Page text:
English 1302 -Harper
March 23, 2015
Visual Artist: Mary Peyton Winlock
In the late 1800's to the mid 1900's, art history had a series of changes that inspired artists of various crafts to begin constructing items from all types of materials, all types of techniques, unique and unindustrialized unlike most of the nation.
Mary Peyton Winlock was born in 1867 in the city of Boston. She became active in the arts and craft movement at the early age of 21 in Boston during the 1888 through 1927. She was an award winning silversmith, jeweler, and enamelist. She education derived from the school of the Museum of Fine Arts, Boston in 1888. She also attended the Ross and Clark's class in the Principles of Design and Symmetry, Rhythm and Harmony at Harvard University in 1899. She was an avid member of the SACB and listed as a jewelry and metalwork designer. She was ranked as a Craftsman from 1901-1919 and later a Master Craftsman from 1920-1927. Mary had a workshop called Handicraft Shop, located at 1 Somerset Street, Boston.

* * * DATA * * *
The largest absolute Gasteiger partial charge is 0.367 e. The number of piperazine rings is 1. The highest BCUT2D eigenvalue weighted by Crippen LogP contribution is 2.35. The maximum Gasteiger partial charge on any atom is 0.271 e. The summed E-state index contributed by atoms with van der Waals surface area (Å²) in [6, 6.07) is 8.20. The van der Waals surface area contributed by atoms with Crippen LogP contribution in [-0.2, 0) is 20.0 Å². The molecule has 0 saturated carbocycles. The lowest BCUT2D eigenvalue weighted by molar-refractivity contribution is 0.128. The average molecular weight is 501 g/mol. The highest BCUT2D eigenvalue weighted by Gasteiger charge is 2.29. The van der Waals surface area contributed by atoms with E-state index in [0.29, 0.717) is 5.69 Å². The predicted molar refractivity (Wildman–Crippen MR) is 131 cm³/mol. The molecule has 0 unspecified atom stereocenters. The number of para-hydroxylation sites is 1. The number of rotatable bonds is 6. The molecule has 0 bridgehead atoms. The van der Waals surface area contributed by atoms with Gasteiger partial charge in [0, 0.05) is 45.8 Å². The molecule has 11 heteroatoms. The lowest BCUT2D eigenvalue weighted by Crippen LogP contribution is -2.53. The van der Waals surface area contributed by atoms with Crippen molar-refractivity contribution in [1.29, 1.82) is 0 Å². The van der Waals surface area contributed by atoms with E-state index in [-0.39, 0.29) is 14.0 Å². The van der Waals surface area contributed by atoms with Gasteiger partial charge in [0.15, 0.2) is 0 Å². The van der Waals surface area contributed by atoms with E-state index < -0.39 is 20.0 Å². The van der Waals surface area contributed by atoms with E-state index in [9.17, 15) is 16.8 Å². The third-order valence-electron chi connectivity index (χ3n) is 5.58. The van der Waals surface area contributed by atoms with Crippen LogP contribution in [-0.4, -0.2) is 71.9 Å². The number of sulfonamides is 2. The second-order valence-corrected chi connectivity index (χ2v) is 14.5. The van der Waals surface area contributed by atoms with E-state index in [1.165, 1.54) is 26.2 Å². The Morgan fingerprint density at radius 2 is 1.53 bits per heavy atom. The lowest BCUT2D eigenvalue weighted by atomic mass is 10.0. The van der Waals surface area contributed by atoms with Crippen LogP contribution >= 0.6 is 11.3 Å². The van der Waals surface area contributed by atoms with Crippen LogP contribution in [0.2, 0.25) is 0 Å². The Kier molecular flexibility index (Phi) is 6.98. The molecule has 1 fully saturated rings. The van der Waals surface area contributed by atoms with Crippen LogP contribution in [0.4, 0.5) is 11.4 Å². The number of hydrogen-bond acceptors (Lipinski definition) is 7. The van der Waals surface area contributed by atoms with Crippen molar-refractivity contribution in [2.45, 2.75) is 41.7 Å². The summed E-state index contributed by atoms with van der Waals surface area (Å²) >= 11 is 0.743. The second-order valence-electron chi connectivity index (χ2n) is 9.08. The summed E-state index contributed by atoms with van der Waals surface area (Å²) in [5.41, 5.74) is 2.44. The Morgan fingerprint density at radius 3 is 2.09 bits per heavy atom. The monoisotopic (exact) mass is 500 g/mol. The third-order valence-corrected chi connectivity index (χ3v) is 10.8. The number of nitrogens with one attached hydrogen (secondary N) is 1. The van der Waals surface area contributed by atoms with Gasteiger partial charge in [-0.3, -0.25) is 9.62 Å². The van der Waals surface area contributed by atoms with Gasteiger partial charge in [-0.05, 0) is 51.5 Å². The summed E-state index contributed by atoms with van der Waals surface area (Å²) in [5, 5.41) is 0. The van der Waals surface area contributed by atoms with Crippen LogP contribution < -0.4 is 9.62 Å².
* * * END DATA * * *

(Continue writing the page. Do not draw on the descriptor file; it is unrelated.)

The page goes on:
The reason I found this artist to be of interest is due to the time period in which she exhibited and created her artwork and designs. She was part of what was known as the Boston Arts and Craft movement. Which was a movement also known as the Art Nouveau and Art Deco era. This movement opened up opportunities for women as artisans, designers, and entrepreneurs. It was believed that the simple look of arts and crafts pieces would erode the new experience of industrial consumerism. Such mass produced items made by machine were considered a disgrace to the arts community. The influence of the arts and craft movement led to decorative arts such as the works or designs of